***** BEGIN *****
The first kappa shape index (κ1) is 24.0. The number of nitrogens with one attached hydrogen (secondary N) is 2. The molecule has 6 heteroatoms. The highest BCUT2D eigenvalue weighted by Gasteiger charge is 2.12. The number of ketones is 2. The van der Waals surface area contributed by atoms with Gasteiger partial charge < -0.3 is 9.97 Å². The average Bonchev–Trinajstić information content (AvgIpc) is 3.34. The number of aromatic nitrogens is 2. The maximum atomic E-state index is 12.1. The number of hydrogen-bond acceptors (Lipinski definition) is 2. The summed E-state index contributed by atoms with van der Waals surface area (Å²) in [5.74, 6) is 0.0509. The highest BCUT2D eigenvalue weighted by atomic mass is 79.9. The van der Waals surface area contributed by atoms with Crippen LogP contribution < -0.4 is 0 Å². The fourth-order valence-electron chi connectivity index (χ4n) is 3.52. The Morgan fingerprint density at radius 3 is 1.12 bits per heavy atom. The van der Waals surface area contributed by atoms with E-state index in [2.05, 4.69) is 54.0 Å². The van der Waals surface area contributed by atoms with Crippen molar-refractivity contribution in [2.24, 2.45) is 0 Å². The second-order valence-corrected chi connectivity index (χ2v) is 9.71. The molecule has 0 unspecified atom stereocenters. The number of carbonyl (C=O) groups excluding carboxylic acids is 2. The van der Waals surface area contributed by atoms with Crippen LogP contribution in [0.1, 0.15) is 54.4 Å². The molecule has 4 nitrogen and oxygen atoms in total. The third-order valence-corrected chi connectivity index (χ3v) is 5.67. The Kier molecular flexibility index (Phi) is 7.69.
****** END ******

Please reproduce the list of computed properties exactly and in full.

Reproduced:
The first kappa shape index (κ1) is 24.0. The number of nitrogens with one attached hydrogen (secondary N) is 2. The molecule has 6 heteroatoms. The highest BCUT2D eigenvalue weighted by Gasteiger charge is 2.12. The number of ketones is 2. The van der Waals surface area contributed by atoms with Gasteiger partial charge < -0.3 is 9.97 Å². The average Bonchev–Trinajstić information content (AvgIpc) is 3.34. The number of aromatic nitrogens is 2. The maximum atomic E-state index is 12.1. The number of hydrogen-bond acceptors (Lipinski definition) is 2. The summed E-state index contributed by atoms with van der Waals surface area (Å²) in [5.74, 6) is 0.0509. The highest BCUT2D eigenvalue weighted by atomic mass is 79.9. The van der Waals surface area contributed by atoms with Crippen LogP contribution < -0.4 is 0 Å². The fourth-order valence-electron chi connectivity index (χ4n) is 3.52. The Morgan fingerprint density at radius 3 is 1.12 bits per heavy atom. The van der Waals surface area contributed by atoms with E-state index in [2.05, 4.69) is 54.0 Å². The van der Waals surface area contributed by atoms with Crippen molar-refractivity contribution in [2.24, 2.45) is 0 Å². The second-order valence-corrected chi connectivity index (χ2v) is 9.71. The molecule has 0 unspecified atom stereocenters. The number of carbonyl (C=O) groups excluding carboxylic acids is 2. The van der Waals surface area contributed by atoms with Crippen LogP contribution in [0.1, 0.15) is 54.4 Å². The molecule has 4 nitrogen and oxygen atoms in total. The third-order valence-corrected chi connectivity index (χ3v) is 5.67. The Kier molecular flexibility index (Phi) is 7.69.